Going back to growing as a character: everyone does have something they’re doing. Ryu already had a career, now he has a personal life. Ako has a job, and one she likes and makes her rich (her fondest dream). Raita is doing what he wanted to do, with his childhood sweetheart alongside him (naturally…). Gai was playing jazz in a club and, well, playing music in a jazz club. He did date a lot of women, and presumably have a lot of emotionless sex. Now, if the show were about stasis, then this would sort of make sense then: he hadn’t been living, so he almost logically would have to die. But the show is about growth, and they do all grow, so we’re still left with a kind of break in narrative logic.
Why is Gai dead? In the end, it’s just because a writer said he would die. The scene doesn’t call to mind the “getting hit by a bus” reflection of life some stories try to portray. It’s patently just something a writer did.
Gai’s last words were about how wonderfully blue the sky was, and a thanks to Ryu for everything Ryu had done for Gai, intentionally and unintentionally. Gai, then, is kind of like those old rebellious biker characters. He can’t get old, so he has to die young. But because he’s grown he gets a chance to say goodbye.
Possibly, in light of that, I should take the injury as simply mortal. I’m prone to thinking of being stabbed in the stomach as something that takes a long time to kill one (read enough historical fiction about knife- and swordfighting, it’s funny the things you learn). That, coupled with his ability in the past to take enormous sword slashes across the chest with no more than a bruise, and I tend to underestimate the danger of the injury. But I suppose within the fiction it’s meant to be the end – Gai will die now no matter what he does. Then, in that contingency, his actions clarify. He chooses to die with his friends instead of anonymous in a hospital. Possibly it was simply the confines of a sentai show – a “show for kids” – that kept them from portraying a truly mortal injury.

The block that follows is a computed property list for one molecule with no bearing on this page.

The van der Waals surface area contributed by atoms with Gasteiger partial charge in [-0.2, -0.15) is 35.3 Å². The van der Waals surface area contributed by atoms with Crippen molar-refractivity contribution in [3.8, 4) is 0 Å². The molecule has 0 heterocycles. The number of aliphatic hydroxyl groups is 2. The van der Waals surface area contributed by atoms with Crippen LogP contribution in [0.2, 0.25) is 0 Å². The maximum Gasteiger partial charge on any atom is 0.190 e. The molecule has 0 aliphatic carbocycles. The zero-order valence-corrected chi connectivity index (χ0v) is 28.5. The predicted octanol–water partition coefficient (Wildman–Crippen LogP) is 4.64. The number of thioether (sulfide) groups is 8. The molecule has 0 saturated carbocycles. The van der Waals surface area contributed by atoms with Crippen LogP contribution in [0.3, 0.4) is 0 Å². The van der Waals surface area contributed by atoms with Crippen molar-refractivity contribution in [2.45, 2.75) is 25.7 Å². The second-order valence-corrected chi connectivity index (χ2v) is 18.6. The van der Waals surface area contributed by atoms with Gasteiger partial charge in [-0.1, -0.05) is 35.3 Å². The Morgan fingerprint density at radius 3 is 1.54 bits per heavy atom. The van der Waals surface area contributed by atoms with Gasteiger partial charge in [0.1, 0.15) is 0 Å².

P.S., ten years later, in Gokaiger, we learn that Gai’s been playing poker with God in heaven in an empty bar. He goes back to Earth because he’s so stubborn he can do that, he beats the bejeezus out of the new sentai team, nearly beats the villains on his own, and naturally teaches the team a valuable lesson about overcoming fear (it being, basically, that Yuuki Gai fucking came back from the dead to keep fighting, you can get over being afraid).
The last piece of the narrative of Gai is a quick pan at the end. Back in the bar, he beats God again. She asks him to play, and he does. The camera pans away from him to show a table with a half-full bottle of whiskey. The same whiskey that had been sitting next to Gai’s gravestone, along with a plethora of gifts from all the Jetmen. Their gifts reach him in Heaven, which does imply that whenever it is they all die, Gai will be able to see them all again. It’s the standard narrative of the afterlife, but with the implication that Gai is once again stubborn, waiting for them as long as it takes. So, oddly, it shows the redemption of the “womanizer” through friendship rather than a romantic relationship. He has a family now, so he gives up womanizing, but never settles down. His family is enough for him. So narratively maybe that offsets the traditional marriage of Ryu and Kaori that appears to end the show?
Gai is never held back by anything, even the borders of life and death or the traditional ways of “growing up.” He dies, slipping the bonds of the latter, and waits patiently for the former to stop mattering.